Wanting to summon Samhain, two witches named Tracy Davis and Don Harding (actually centuries-old siblings) start performing the sacrifices needed to summon Samhain. This draws the attention of the Winchesters and the angels as the raising of Samhain is one of the 66 Seals. Sam and Dean kill Don, but Tracy reveals herself and successfully summons Samhain, breaking the seal. Samhain possesses Don's body and recognizes Tracy before killing her. Samhain is unable to tell that Sam and Dean are alive due to a "mask" of blood they smeared on their faces so he leaves them alone.
Samhain travels to a mausoleum where a bunch of high school students are having a party, locks them in and summons zombies and at least one ghost that attack. Sam and Dean rescue most of the kids and Dean deals with the monsters while Sam faces Samhain. Sam proves immune to Samhain's power so they fight hand to hand, but even with the demon-killing knife, Sam is no match for the demon. Finally, in the end, Sam manages to exorcise Samhain with his powers and sends him back to Hell.
A drawing of Samhain can be seen in Anna Milton's journal. The description says "Samhain. The next seal is broken." In Anna's drawing, Samhain's eyes are completely whitish, showing that Samhain is classified as a whitish eyed demon.
Sierra is a minor demon appearing in season 13 that is loyal to Asmodeus.
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Characters / Supernatural
Good times. Bad times. End times.note From left to right: Jack Kline, Sam Winchester, Castiel and Dean Winchester.
My charade is the event of the season. ♫
— Kansas, "Carry On Wayward Son"
This page is a listing of characters in Supernatural. Beware of spoilers in these pages.
Due to page length, this page has been split into the following:
- Winchester Familynote John Winchester, Mary Winchester née Campbell, Samuel Campbell, Deanna Campbell, Adam Milligan, Christian Campbell, Gwen Campbell, Mark Campbell, Emma, Henry Winchester, Dean Winchester II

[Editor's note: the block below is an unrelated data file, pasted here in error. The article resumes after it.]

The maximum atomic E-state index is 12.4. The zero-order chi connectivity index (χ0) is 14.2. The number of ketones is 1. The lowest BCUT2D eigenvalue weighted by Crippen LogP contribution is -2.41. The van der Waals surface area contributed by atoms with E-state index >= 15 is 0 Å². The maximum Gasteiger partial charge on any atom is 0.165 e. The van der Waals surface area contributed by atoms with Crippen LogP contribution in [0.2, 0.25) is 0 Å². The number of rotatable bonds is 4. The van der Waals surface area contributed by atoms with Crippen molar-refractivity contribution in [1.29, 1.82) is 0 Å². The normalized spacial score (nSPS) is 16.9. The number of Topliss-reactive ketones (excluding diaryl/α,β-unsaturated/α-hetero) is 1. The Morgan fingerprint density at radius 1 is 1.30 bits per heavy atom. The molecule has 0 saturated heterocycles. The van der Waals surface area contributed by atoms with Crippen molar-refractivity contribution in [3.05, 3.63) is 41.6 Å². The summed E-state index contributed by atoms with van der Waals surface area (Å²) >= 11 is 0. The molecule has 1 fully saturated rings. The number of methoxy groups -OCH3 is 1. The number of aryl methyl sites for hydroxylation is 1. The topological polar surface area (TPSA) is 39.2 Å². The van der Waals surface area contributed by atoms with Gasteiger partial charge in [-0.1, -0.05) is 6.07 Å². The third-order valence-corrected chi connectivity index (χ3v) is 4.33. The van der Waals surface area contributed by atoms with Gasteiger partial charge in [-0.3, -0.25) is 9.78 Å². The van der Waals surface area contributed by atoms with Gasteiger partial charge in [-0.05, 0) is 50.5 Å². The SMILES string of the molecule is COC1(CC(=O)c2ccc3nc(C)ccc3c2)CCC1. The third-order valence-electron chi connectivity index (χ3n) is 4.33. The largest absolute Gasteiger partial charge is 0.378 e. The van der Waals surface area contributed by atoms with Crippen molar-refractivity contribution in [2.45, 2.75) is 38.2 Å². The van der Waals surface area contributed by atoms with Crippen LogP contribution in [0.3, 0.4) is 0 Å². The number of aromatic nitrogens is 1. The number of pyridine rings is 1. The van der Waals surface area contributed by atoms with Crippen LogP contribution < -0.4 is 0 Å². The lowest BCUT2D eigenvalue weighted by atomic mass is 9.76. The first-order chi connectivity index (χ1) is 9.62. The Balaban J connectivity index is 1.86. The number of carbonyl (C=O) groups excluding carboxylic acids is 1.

- Huntersnote Daniel Elkins, Caleb, Bobby Singer, Ellen Harvelle, Jo Harvelle, Ash, Gordon Walker, Steve Wandell, Isaac and Tamara, Kubrick, Richie, Rufus Turner, Martin Creaser, Roy and Walt, Samuel Colt, Garth Fitzgerald IV, Frank Devereaux, Krissy Chambers, Lee Chambers, Eliot Ness, Ezra Moore, Annie Hawkins, Aidan, Josephine Barnes, Victor Rogers, Irv Franklin, Tracy Bell, Pete, Dorothy Baum (aka Dorothy Gale), Charlie Bradbury, Tara, Rudy, Claire Novak, Eileen Leahy
- Prophetsnote Chuck Shurley, Kevin Tran, Luigi Ponzi, Justin Hurst, Aaron Webber, Dennis Adams, Krista, Donatello Redfield
- Special Childrennote Max Miller, Rose "Rosie" Holt, Andrew "Andy" Gallagher, Ansem Weems/Weber, Scott Carey, Ava Wilson, Jake Talley, Lily Baker
- Witchesnote Don and Maggie Stark, Delta Mendota, James Frampton, The Wicked Witch of the West, Rowena, Sergei
- Other Humansnote Jessica Moore, Tommy Collins, Cassie Robinson, Sarah Blake, Meg Masters, Angela Maison, Ronald Reznick, Tara Benchley, McG, Tiny, Carmen Porter, Lisa Braeden, Ben Braeden, Bela Talbot/Albie, Karen Singer, Jimmy Novak, Becky Rosen, Nick, Jenny Klein, Channing Ngo, Linda Tran, Amelia Richardson, Rabbi Isaac Bass, Reverend Buddy Boyle, Gavin McLeod, Annie "Alex" Jones, Cole Trenton, Cyrus Styne, Kelly Kline, Father Lucca Camilleri, Mystery Inc
- Ghostfacersnote Harry Spengler, Ed Zeddmore, Maggie Zeddmore, Kenneth Warren Spruce, Alan J. Corbett